Patients with glaucoma in Europe can now get access to Novartis' Simbrinza (brinzolamide/brimonidine tartrate), the only fixed-combination therapy that doesn't involve a beta-blocker.

The European Commission has approved the eye drops to decrease elevated intraocular pressure (IOP) in adult patients with open-angle glaucoma or ocular hypertension, for which monotherapy provides insufficient IOP reduction.

Simbrinza combines two well-established treatments for elevated IOP into one multi-dose bottle, "offering a simplified schedule compared to brinzolamide and brimonidine administered separately," according to Novartis, which, it is hoped, will help tackle current poor adherence rates to therapy.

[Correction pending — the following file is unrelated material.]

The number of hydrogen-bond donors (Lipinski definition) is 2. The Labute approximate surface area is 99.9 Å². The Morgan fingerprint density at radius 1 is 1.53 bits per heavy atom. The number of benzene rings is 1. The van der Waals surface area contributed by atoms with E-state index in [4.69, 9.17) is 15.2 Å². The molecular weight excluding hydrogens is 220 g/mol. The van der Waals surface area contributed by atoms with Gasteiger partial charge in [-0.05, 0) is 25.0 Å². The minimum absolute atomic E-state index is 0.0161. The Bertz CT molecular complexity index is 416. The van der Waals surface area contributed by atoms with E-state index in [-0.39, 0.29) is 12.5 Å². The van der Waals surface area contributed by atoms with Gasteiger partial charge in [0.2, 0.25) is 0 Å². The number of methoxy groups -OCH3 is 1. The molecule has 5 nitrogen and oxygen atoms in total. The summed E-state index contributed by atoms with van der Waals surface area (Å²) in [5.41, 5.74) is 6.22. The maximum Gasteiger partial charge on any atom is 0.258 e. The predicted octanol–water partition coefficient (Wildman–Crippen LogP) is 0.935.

Up to 80% of patients deviate from their treatment regimen, which can increase the risk of progressive vision loss, according to Professor Barbara Cvenkel, MD, Head of Glaucoma Unit, Eye Hospital Ljubljana, Slovenia and member of the Executive Committee of the European Glaucoma Society (EGS). 

Addressing unmet need

Also, the fact that the therapy doesn't contain a beta-blocker also helps address a significant unmet need, because while beta blockers are commonly prescribed to lower IOP, they are contraindicated for many glaucoma patients suffering from certain respiratory or cardiac conditions.

Glaucoma is one of the leading causes of blindness, and open-angle glaucoma accounts for 74% of all cases worldwide. Less than 50% of patients are aware of their disease before blindness, and  elevated IOP is the only known modifiable risk factor. 

In clinical studies, Simbrinza showed strong efficacy to lower the IOP level from baseline by 23%-37%, while providing sustained IOP control throughout the day, Novartis said. The drug was approved in the US last year.